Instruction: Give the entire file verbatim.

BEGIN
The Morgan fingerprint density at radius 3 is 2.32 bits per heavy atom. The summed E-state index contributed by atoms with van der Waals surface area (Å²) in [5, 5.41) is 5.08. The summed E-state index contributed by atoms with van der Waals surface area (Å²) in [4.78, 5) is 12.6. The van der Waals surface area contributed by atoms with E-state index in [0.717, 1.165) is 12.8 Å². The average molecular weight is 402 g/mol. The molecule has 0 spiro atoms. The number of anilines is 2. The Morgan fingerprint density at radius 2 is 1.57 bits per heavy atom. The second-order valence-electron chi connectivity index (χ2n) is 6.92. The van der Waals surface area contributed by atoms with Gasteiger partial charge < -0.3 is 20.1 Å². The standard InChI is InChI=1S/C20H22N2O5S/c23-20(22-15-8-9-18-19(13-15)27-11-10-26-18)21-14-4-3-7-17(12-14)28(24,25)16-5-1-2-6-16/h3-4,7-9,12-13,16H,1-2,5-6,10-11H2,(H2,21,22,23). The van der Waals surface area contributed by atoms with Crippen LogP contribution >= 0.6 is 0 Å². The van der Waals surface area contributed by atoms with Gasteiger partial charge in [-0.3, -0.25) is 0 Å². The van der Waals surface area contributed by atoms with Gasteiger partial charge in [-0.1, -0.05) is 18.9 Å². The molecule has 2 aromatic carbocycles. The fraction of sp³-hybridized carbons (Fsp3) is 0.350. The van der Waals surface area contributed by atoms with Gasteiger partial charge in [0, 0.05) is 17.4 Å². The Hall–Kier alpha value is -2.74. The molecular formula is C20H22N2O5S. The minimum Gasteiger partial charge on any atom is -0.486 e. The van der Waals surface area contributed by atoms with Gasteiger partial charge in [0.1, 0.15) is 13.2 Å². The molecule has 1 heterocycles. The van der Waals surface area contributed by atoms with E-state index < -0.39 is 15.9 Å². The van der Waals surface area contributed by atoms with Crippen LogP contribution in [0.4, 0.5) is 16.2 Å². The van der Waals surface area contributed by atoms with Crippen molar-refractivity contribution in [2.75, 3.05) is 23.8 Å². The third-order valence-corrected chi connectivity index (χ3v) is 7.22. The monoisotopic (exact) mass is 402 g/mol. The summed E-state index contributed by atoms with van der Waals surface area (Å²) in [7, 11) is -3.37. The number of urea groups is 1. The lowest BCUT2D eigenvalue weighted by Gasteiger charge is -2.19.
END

The Morgan fingerprint density at radius 3 is 2.32 bits per heavy atom. The summed E-state index contributed by atoms with van der Waals surface area (Å²) in [5, 5.41) is 5.08. The summed E-state index contributed by atoms with van der Waals surface area (Å²) in [4.78, 5) is 12.6. The van der Waals surface area contributed by atoms with E-state index in [0.717, 1.165) is 12.8 Å². The average molecular weight is 402 g/mol. The molecule has 0 spiro atoms. The number of anilines is 2. The Morgan fingerprint density at radius 2 is 1.57 bits per heavy atom. The second-order valence-electron chi connectivity index (χ2n) is 6.92. The van der Waals surface area contributed by atoms with Gasteiger partial charge < -0.3 is 20.1 Å². The standard InChI is InChI=1S/C20H22N2O5S/c23-20(22-15-8-9-18-19(13-15)27-11-10-26-18)21-14-4-3-7-17(12-14)28(24,25)16-5-1-2-6-16/h3-4,7-9,12-13,16H,1-2,5-6,10-11H2,(H2,21,22,23). The van der Waals surface area contributed by atoms with Crippen LogP contribution >= 0.6 is 0 Å². The van der Waals surface area contributed by atoms with Gasteiger partial charge in [-0.3, -0.25) is 0 Å². The van der Waals surface area contributed by atoms with Gasteiger partial charge in [-0.1, -0.05) is 18.9 Å². The molecule has 2 aromatic carbocycles. The fraction of sp³-hybridized carbons (Fsp3) is 0.350. The van der Waals surface area contributed by atoms with Gasteiger partial charge in [0, 0.05) is 17.4 Å². The Hall–Kier alpha value is -2.74. The molecular formula is C20H22N2O5S. The minimum Gasteiger partial charge on any atom is -0.486 e. The van der Waals surface area contributed by atoms with Gasteiger partial charge in [0.1, 0.15) is 13.2 Å². The molecule has 1 heterocycles. The van der Waals surface area contributed by atoms with E-state index < -0.39 is 15.9 Å². The van der Waals surface area contributed by atoms with Crippen LogP contribution in [0.4, 0.5) is 16.2 Å². The van der Waals surface area contributed by atoms with Crippen molar-refractivity contribution in [2.75, 3.05) is 23.8 Å². The third-order valence-corrected chi connectivity index (χ3v) is 7.22. The monoisotopic (exact) mass is 402 g/mol. The summed E-state index contributed by atoms with van der Waals surface area (Å²) in [7, 11) is -3.37. The number of urea groups is 1. The lowest BCUT2D eigenvalue weighted by Gasteiger charge is -2.19.